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Adventures in Agriculture

by Harold Pollins

Originally published in Oxford Menorah Magazine, issue 223, December 2017, page 32.

Like most people I am an urbanite but I have an interest in agriculture. Admittedly, as a child in Leytonstone, our back garden was a heap, a few flowers grew and some grass, but nothing more. This changed when the war came and we grew some vegetables, mainly lettuce as I recall. Otherwise my interest was theoretical, imbued by Habonim, and the idea of kibbutz life. I mentioned in an article in Menorah in 2012, entitled ‘Farm Working’, that at the start of the war, when evacuated, we helped to pick potatoes as the agricultural workers had already been mobilised, being in the Territorial Army. And also when we used to stay at night, in the latter part of the blitz, on a farm in Ongar, Essex, I used to help, during the day, by hoeing, and by driving a horse and cart from a field to the farm, helping with the harvest, and, unsuccessfully, trying to hand-milk a cow.

But after that, many years later, in the 1970s I got in involved again with agriculture. The Labour Government passed legislation aiming to deal with tied cottages whereby an agricultural worker lived in accommodation provided by the farmer. Nothing wrong in that but there arose problems when the worker left his employment, or retired. If the farmer wanted to take possession of the cottage it had often been the case that the family was evicted, to some distress. The new legislation aimed to deal with it by arranging that the farmer could apply to the local authority to re-house the worker. The facts of the case would be dealt with by an Agricultural Dwelling House Advisory Committee. A committee would be established for each case, and consisted of three people: a representative from each of the National Farmers’ Union and of the trade union, and an appointed, independent chairman. Somehow I was appointed to the panel of independent chairmen. My memory is vague on this but I think that the Principal of Ruskin College, where I was teaching, was a neighbour of the civil servant who was looking for people to become chairmen and the Principal, I’m sure, recommended me.

Each ADHAC would listen to the evidence provided by the farmer and the worker and would make a recommendation to the local authority – that the worker should be re-housed, and if so with what degree of urgency, or not re-housed. It was then up to the local council to decide what to do.

I was involved with the organisation for almost 30 years. Organisationally the ADHACs were part of the local Agricultural Wages Committee, usually for a combination of several counties. Thus it began as for Oxfordshire, Buckinghamshire and Berkshire. Despite the title, it had nothing to do with the settlement of agricultural wages, which were negotiated nationally, but it did have certain duties. One was to decide the wages of a worker who for physical or mental reasons operated at less than 100%. A farmer and a trade unionist would be deputed to investigate and make a recommendation of the amount to be paid. And the Committee also supervised the provision of technical education for workers. One of the appointed chairmen was appointed as chairman of the AWC and he ran the annual meeting of farmers, trade unionists and chairmen. This was partly a social occasion, with a buffet lunch provided by the ministry, but it was a legal requirement, with minutes of the meeting going to the ministry.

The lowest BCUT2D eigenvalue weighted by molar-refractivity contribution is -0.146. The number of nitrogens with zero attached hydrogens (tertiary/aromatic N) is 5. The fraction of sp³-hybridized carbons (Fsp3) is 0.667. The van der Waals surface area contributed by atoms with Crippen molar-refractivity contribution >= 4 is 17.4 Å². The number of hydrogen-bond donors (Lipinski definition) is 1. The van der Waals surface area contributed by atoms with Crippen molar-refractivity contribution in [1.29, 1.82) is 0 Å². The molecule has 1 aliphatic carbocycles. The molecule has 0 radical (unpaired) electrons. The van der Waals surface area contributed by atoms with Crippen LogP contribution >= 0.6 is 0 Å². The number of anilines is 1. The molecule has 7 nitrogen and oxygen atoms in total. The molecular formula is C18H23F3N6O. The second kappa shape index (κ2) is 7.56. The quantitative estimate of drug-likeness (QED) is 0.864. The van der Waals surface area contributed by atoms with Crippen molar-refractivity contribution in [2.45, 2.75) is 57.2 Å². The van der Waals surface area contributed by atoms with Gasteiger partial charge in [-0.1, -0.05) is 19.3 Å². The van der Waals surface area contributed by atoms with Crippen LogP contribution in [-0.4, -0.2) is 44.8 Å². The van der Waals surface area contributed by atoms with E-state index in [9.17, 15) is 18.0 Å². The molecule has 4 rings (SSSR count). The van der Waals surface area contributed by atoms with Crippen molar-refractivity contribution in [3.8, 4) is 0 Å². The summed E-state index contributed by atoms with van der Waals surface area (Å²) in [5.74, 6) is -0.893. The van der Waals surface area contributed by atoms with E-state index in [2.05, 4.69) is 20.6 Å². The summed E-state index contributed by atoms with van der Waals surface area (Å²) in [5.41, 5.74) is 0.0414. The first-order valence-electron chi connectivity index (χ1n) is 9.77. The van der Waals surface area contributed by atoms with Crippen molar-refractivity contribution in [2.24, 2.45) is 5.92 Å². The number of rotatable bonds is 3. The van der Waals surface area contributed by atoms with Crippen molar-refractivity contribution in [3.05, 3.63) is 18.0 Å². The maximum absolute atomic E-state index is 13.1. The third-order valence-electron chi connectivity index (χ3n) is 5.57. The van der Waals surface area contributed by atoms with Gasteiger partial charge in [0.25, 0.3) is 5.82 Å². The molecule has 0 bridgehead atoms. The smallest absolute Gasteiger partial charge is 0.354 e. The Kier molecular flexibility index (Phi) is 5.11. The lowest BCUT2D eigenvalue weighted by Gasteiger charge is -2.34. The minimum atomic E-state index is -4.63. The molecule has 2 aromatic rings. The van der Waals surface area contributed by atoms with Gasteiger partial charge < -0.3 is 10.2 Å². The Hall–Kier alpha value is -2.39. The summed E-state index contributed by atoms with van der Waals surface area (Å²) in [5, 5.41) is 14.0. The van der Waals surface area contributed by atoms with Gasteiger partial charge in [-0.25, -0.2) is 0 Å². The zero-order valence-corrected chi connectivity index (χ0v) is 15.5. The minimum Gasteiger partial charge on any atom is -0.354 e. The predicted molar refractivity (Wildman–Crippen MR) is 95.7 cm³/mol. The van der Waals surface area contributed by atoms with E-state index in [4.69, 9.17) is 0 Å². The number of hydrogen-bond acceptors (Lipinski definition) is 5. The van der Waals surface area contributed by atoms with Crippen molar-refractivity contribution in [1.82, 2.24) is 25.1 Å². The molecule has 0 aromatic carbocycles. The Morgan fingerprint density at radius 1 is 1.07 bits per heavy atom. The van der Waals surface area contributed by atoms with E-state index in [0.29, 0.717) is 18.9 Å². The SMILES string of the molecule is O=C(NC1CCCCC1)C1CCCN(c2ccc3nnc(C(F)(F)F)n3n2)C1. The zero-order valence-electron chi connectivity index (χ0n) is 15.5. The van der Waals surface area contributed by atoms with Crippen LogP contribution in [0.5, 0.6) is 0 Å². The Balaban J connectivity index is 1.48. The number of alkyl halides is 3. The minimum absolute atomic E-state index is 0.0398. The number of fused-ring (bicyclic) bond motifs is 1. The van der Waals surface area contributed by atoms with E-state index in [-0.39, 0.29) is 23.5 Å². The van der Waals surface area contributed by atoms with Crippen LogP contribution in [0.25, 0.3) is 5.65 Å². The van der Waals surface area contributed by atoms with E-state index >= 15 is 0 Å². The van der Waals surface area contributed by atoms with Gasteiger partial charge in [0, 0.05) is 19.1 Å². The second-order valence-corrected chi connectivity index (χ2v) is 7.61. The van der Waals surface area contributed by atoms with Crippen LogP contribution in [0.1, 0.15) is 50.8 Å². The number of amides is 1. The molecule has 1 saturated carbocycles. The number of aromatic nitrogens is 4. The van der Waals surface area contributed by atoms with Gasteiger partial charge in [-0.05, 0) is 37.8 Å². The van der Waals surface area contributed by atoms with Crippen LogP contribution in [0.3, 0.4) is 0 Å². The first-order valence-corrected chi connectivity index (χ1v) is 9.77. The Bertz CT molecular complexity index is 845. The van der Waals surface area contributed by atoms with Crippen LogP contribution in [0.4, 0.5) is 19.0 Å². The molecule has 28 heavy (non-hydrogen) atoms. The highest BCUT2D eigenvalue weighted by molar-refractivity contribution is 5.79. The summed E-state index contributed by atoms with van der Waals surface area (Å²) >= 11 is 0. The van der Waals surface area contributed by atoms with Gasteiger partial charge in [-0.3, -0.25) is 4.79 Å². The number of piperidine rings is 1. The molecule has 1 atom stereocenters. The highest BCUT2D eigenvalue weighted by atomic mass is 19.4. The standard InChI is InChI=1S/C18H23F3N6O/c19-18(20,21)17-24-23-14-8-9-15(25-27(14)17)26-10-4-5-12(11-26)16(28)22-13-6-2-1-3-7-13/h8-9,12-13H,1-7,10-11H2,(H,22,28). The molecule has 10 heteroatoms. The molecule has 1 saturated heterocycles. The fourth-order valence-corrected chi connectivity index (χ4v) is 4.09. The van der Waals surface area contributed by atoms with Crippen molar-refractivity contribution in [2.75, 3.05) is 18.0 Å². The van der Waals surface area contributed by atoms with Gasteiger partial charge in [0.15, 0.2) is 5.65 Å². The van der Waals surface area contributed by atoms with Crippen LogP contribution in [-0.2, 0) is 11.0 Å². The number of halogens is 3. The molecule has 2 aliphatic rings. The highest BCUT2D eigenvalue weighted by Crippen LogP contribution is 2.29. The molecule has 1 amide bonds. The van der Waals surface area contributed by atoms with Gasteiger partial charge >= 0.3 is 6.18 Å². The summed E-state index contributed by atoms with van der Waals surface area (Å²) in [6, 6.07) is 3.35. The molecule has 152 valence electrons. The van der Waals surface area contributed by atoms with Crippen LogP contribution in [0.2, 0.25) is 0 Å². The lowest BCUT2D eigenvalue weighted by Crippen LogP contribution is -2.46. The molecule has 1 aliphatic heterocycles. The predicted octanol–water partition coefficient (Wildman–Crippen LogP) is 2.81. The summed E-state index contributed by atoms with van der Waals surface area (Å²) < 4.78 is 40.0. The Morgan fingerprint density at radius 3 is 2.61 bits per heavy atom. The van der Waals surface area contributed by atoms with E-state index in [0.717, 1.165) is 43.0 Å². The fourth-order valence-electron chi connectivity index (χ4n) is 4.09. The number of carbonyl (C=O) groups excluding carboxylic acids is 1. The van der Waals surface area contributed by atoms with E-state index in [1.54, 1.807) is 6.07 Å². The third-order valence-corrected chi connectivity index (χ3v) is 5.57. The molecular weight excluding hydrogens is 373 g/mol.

I eventually became chairman of the Agricultural Wages Committee when it had changed its structure. As the number of agricultural workers declined so the areas were amalgamated so that eventually my title included the whole of southern England, including the Isle of Wight. There was one anxiety near the start of the system when the Conservative government of Margaret Thatcher introduced sales of council houses as it was thought this would reduce their availability. But as far as I know this did not happen. Not unexpectedly the ADHAC system was abolished in December 2013 by the Conservative-Liberal Democratic coalition government as it cut back on government spending.

I was also later involved in another agricultural activity, in the 1980s. Up till then dairy farmers were encouraged to produce more milk but that resulted in its over-production and a new system was introduced which in effect cut down each dairy farm’s output. But while there was a standard reduction for all farms, exceptions were made for those which had, for example, recently invested in new and expensive apparatus. A committee was established for each part of the country, consisting of a number of retired dairy farmers and an independent chairman to investigate such cases. Guess what. I was the independent chairman for Oxfordshire. We met every day for about a month, deliberating on the evidence given to us and we made recommendations which were based on a formula given to us. It was rather mechanical work, almost mathematical. For some reason I got a letter of thanks for my work when it was completed

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